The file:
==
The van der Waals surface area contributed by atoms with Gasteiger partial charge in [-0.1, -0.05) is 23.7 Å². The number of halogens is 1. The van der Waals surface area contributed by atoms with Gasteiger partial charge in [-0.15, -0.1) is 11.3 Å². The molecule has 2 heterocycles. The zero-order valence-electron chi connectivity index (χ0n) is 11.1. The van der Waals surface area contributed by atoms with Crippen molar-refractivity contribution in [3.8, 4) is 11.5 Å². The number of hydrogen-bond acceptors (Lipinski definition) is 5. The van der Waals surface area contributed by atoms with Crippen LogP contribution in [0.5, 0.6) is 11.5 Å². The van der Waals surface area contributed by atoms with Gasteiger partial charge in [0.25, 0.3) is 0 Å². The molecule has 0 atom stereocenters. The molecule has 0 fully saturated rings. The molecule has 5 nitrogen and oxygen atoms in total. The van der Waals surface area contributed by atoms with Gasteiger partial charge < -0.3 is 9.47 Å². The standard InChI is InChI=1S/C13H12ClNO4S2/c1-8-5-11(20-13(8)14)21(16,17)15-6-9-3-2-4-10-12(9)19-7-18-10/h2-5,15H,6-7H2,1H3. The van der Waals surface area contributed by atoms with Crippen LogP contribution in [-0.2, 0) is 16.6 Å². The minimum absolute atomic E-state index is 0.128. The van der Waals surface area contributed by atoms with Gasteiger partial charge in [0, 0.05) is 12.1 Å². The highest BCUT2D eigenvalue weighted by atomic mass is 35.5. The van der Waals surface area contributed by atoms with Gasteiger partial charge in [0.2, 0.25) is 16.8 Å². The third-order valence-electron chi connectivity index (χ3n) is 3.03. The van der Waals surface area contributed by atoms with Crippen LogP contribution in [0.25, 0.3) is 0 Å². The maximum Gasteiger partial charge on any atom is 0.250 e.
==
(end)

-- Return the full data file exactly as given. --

The van der Waals surface area contributed by atoms with Gasteiger partial charge in [-0.1, -0.05) is 23.7 Å². The number of halogens is 1. The van der Waals surface area contributed by atoms with Gasteiger partial charge in [-0.15, -0.1) is 11.3 Å². The molecule has 2 heterocycles. The zero-order valence-electron chi connectivity index (χ0n) is 11.1. The van der Waals surface area contributed by atoms with Crippen molar-refractivity contribution in [3.8, 4) is 11.5 Å². The number of hydrogen-bond acceptors (Lipinski definition) is 5. The van der Waals surface area contributed by atoms with Crippen LogP contribution in [0.5, 0.6) is 11.5 Å². The van der Waals surface area contributed by atoms with Gasteiger partial charge in [0.25, 0.3) is 0 Å². The molecule has 0 atom stereocenters. The molecule has 0 fully saturated rings. The molecule has 5 nitrogen and oxygen atoms in total. The van der Waals surface area contributed by atoms with Gasteiger partial charge < -0.3 is 9.47 Å². The standard InChI is InChI=1S/C13H12ClNO4S2/c1-8-5-11(20-13(8)14)21(16,17)15-6-9-3-2-4-10-12(9)19-7-18-10/h2-5,15H,6-7H2,1H3. The van der Waals surface area contributed by atoms with Crippen LogP contribution in [-0.2, 0) is 16.6 Å². The minimum absolute atomic E-state index is 0.128. The van der Waals surface area contributed by atoms with Gasteiger partial charge in [0, 0.05) is 12.1 Å². The highest BCUT2D eigenvalue weighted by atomic mass is 35.5. The van der Waals surface area contributed by atoms with Gasteiger partial charge in [0.2, 0.25) is 16.8 Å². The third-order valence-electron chi connectivity index (χ3n) is 3.03. The van der Waals surface area contributed by atoms with Crippen LogP contribution in [0.25, 0.3) is 0 Å². The maximum Gasteiger partial charge on any atom is 0.250 e.